The parents should be trained to implement appropriate communication approaches that can increase the adolescent’s intrinsic motivation for self-care. As Rajkumar et al. (2015) state, “when individuals feel a sense of control over their behavior, their intrinsic motivation for engaging in that behavior is enhanced, whereas limiting personal freedom elicits resistance” (p. 243). Thus, it is important for both the nurse and parents to respect the youth’s opinions while eliciting his or her perspectives, providing relevant information, and encouraging responsibility for their own health. Additionally, in case the nurse identifies adverse parent-child communication patterns, it may be recommended to refer the patient and his caregivers to family counseling.

Research Instrument

In order to assess the effectiveness of the proposed intervention, a qualitative research instrument will be applied. The subjective qualitative measures will be as follows: the level of diabetes self-care, autonomy, social and family support. Additionally, the nurse can measure the patient’s perceived improvement/deterioration of health status and management self-efficacy. The objective patient data must be collected as well to support the self-reported information. All types of data will be collected prior to the commencement of the intervention and repeatedly during the regular follow-ups (every four weeks) within the period of six months. The data collection methods will be the personal interview and the routine health assessment.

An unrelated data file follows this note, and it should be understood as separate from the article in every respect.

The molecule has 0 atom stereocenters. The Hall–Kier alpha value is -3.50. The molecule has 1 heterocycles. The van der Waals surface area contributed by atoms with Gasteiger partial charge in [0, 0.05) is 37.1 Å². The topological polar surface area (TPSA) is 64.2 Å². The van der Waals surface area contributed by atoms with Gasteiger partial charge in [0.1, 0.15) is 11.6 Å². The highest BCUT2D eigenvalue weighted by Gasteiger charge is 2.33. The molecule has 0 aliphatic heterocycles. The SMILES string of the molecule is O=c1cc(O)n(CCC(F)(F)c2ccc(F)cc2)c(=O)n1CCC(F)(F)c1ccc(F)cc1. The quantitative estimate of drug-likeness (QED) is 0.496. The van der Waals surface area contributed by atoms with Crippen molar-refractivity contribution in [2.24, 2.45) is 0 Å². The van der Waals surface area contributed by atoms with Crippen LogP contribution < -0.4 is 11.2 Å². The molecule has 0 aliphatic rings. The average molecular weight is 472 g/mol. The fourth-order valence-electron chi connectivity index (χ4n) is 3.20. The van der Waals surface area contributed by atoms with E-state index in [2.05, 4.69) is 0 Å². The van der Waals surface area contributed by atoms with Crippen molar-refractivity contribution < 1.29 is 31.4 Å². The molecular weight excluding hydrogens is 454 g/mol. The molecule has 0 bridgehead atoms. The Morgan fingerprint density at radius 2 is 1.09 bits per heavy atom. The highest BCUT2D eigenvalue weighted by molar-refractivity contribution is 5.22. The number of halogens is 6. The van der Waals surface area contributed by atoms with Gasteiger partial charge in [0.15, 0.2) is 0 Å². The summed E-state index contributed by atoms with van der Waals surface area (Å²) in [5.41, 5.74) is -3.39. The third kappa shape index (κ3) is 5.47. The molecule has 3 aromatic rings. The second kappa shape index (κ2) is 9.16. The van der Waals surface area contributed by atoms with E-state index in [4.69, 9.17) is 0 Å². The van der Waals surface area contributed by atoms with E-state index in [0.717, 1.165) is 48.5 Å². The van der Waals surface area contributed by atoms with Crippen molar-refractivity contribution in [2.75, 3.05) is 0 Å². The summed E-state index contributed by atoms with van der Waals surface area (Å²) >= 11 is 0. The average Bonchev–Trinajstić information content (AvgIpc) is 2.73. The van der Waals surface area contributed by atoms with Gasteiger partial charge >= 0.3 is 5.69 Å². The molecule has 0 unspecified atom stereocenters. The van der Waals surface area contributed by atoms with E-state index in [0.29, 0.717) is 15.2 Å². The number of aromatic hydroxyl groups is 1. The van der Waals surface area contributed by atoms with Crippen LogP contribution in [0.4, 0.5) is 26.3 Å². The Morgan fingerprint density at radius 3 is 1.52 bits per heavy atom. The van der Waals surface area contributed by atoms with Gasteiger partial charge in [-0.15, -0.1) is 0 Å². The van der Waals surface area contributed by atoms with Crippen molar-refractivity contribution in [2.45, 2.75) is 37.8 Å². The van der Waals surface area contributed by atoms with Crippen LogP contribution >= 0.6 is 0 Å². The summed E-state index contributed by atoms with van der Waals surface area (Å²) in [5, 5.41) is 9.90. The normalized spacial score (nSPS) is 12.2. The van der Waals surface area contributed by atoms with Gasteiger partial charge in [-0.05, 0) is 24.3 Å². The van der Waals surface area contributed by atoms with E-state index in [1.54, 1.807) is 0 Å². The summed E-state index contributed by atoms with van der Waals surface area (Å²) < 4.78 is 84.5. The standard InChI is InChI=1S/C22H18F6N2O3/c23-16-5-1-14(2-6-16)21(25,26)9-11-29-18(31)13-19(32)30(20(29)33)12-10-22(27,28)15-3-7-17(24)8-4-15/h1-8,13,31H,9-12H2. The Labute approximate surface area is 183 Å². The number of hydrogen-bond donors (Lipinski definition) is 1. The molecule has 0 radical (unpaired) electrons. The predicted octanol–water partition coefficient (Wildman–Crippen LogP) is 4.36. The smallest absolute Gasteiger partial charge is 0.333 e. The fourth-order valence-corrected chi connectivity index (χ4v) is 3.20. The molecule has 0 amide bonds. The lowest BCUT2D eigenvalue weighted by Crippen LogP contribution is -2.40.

The expected long-term criteria of the intervention effectiveness will include the reduction of negative psychological symptoms and behavioral patterns as a result of environmental adaptation mediated through lifestyle change and greater social engagement. It is also expected that the adolescent patient will also demonstrate the enhancement of physical health indicators manifested in the normalization of insulin level and weight loss. The ultimate positive result of intervention will be manifested in better health and environmental conditions and improvement of psycho-emotional and social performance of the patient.

Evaluation

Since qualitative data is subjective and exploratory in its nature, it is important to use the right evaluation method for the selected research instrument. As stated by Sousa (2014), “the validation of data from qualitative research is directly related to the trustworthiness of its interpretations and conclusions, and these are considered to be reliable and coherent when they are internally consistent, effective and fecund, in other words, when there is the consistency of meaning” (p. 215).

First of all, the analysis results must be consistent with the research aim, which is the evaluation of the effectiveness of the supportive-educative nursing system in the conservation of adolescents’ wholeness and development of self-care agency in them. Additionally, the research will aim to assess such an intermediary outcome of the intervention implementation as the length of patients’ adaptation. These two aims will serve as the major research criteria and will guide the nurse through the process of data collection and analysis. The research findings will then consequently be analyzed backward based on these criteria to ensure internal coherence and consistency. To ensure trustworthiness, the dependability of data on evidence provided by other researchers will be evaluated.

Conclusion